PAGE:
Clippers have 'efficient' training camp in Las Vegas

Clippers have 'efficient' training camp in Las Vegas
Blake Griffin, right, practicing with Clippers teammate Reggie Bullock on Thursday, called the last five days in Las Vegas "one of the best training camps" he had taken part in. (John Locher / Associated Press)

Five days in the desert taught the Clippers a few things about themselves.

C.J. Wilcox can dress, donning a Michael Jackson costume as part of a rookie ritual.


Joe Ingles can take some ribbing, the Australian shrugging off questions about riding kangaroos and drinking Foster's beer.

Spencer Hawes can't dance, his moves apparently failing to impress Coach Doc Rivers.

"Other than watching Spencer Hawes dance, it was a great camp," Rivers joked Saturday after his team broke training camp at Nevada Las Vegas. "That was pretty pathetic."

The Clippers made time for their silly side in addition to the serious basketball stuff, hoping to show that a team that plays together stays together throughout the grind of an NBA season.

There were team dinners at the Wynn and other high-end resorts along the Strip. Players spent their final night Friday at Cirque du Soleil's Michael Jackson show at the Mandalay Bay.

"I've really been impressed with the way the whole team gets together and goes out kind of as a unit," Hawes said. "For me, especially, it was good to get to know guys as much off the court as playing with them on it."

That's not to say that the Clippers' focus ever wavered. Rivers noted that his players exhibited the self-control that spending nearly a week here required.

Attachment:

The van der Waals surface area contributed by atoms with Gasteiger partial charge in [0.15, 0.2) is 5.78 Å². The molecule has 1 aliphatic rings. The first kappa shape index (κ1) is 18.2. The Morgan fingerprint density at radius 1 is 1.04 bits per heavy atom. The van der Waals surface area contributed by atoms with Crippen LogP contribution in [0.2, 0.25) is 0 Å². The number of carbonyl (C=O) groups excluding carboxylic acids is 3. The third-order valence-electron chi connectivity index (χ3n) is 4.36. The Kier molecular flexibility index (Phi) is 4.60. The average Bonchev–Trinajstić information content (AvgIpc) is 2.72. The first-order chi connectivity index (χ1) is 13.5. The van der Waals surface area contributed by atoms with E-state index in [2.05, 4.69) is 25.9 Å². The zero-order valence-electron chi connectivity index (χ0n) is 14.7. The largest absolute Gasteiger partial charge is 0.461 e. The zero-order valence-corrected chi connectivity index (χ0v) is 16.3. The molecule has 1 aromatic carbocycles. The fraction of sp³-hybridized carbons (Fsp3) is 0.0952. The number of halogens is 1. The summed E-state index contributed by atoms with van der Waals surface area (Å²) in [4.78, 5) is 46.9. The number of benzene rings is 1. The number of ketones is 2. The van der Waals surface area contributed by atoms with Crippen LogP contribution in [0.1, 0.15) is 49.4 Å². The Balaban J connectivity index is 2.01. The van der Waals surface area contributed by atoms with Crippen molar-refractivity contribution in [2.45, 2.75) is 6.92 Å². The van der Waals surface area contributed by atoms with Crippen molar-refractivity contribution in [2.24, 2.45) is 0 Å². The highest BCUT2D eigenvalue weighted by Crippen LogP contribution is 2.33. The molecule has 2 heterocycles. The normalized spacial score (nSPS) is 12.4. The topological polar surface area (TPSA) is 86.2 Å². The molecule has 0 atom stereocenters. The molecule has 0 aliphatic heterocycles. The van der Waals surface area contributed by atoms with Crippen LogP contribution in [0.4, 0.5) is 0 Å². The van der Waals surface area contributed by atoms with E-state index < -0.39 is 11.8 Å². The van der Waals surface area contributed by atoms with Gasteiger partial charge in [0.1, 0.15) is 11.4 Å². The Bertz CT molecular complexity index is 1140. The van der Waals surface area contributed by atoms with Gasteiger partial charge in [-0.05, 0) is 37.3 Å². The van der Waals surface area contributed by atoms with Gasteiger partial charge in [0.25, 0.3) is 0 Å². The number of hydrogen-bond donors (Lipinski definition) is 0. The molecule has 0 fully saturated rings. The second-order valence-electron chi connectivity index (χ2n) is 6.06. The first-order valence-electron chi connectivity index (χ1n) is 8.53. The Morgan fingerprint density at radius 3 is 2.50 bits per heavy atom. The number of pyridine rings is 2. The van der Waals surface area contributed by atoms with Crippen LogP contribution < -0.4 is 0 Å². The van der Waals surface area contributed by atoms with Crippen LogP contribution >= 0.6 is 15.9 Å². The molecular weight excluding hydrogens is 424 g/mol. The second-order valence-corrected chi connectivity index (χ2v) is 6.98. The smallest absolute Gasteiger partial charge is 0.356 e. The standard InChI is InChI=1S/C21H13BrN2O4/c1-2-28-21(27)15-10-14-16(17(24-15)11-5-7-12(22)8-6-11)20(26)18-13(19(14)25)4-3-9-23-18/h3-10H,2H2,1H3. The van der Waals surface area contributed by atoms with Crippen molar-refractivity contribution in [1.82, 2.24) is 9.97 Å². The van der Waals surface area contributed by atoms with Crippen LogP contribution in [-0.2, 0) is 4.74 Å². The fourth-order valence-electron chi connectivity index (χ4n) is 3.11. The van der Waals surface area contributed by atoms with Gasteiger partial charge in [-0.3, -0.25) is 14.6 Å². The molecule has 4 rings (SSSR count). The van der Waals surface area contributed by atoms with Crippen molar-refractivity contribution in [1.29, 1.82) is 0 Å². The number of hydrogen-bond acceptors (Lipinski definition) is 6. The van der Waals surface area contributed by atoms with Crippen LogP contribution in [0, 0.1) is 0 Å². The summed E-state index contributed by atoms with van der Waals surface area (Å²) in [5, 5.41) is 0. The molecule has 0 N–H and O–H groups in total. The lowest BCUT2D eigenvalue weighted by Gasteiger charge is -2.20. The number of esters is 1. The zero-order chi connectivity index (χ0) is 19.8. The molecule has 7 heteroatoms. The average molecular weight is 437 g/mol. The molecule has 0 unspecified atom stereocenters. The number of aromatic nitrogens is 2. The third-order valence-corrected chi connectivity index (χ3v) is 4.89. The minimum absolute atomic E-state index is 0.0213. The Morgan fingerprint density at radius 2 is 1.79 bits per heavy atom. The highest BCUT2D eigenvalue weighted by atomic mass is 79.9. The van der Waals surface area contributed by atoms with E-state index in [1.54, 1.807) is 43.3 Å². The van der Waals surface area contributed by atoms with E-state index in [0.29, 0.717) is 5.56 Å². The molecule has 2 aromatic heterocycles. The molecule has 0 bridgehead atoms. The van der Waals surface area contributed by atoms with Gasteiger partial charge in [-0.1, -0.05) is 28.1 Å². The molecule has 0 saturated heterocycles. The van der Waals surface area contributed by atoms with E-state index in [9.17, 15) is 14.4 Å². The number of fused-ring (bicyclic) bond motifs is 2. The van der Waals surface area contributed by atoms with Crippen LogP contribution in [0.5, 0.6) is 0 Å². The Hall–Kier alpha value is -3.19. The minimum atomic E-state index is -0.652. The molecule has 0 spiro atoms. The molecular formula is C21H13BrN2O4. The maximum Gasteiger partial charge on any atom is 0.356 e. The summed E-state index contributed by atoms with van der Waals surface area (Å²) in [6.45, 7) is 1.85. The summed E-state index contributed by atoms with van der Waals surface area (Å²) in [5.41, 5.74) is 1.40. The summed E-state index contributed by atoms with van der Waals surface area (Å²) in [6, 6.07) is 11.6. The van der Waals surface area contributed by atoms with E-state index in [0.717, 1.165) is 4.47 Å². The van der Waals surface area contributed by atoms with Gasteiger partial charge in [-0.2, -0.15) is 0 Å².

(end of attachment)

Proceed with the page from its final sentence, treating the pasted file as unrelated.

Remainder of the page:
"They all were fresh in the mornings," Rivers said, "so that means they went to bed at night."

Star forward Blake Griffin called it "one of the best training camps" he had taken part in because of its efficiency. The Clippers return six of their top seven scorers, providing a familiarity that leads to productivity.

"We were just efficient, I think," Griffin said. "We really got a good grasp on the offense and the defense."

Reporters were allowed to watch only a sliver of team scrimmages, but several things immediately stood out.

Griffin has further refined his mid-range game, continually making step-back jumpers from 18 to 22 feet. Glen Davis and Matt Barnes are both moving more fluidly, each player having slimmed down appreciably over the summer.

Newcomers Hawes and Jordan Farmar make the Clippers more dynamic, Hawes with his size and three-point shooting and Farmar with his feistiness and ability to make plays with or without the ball.

It will all be on display when the Clippers play host to the Golden State Warriors on Tuesday night at Staples Center in their exhibition opener. Rivers said the game was moved up a day at the request of the NHL so that the Kings could raise their championship banner Wednesday.


Every Clippers player should be available after the team departed camp without any injuries. Griffin declared the back issue that prompted him to withdraw from Team USA this summer a non-issue, saying he was fully healthy after a summer of conditioning.

The Clippers left Las Vegas knowing they would be back soon, for an exhibition against the Denver Nuggets on Oct. 18 at the Mandalay Bay Events Center. Rivers said the team would hold training camp again here next year, with its exhibition opener scheduled for the day after its final practice.

Until then, Hawes has plenty of time to perfect his dance moves.

"There will be more of that this year," he said. "I don't mind getting up there and dancing a little bit."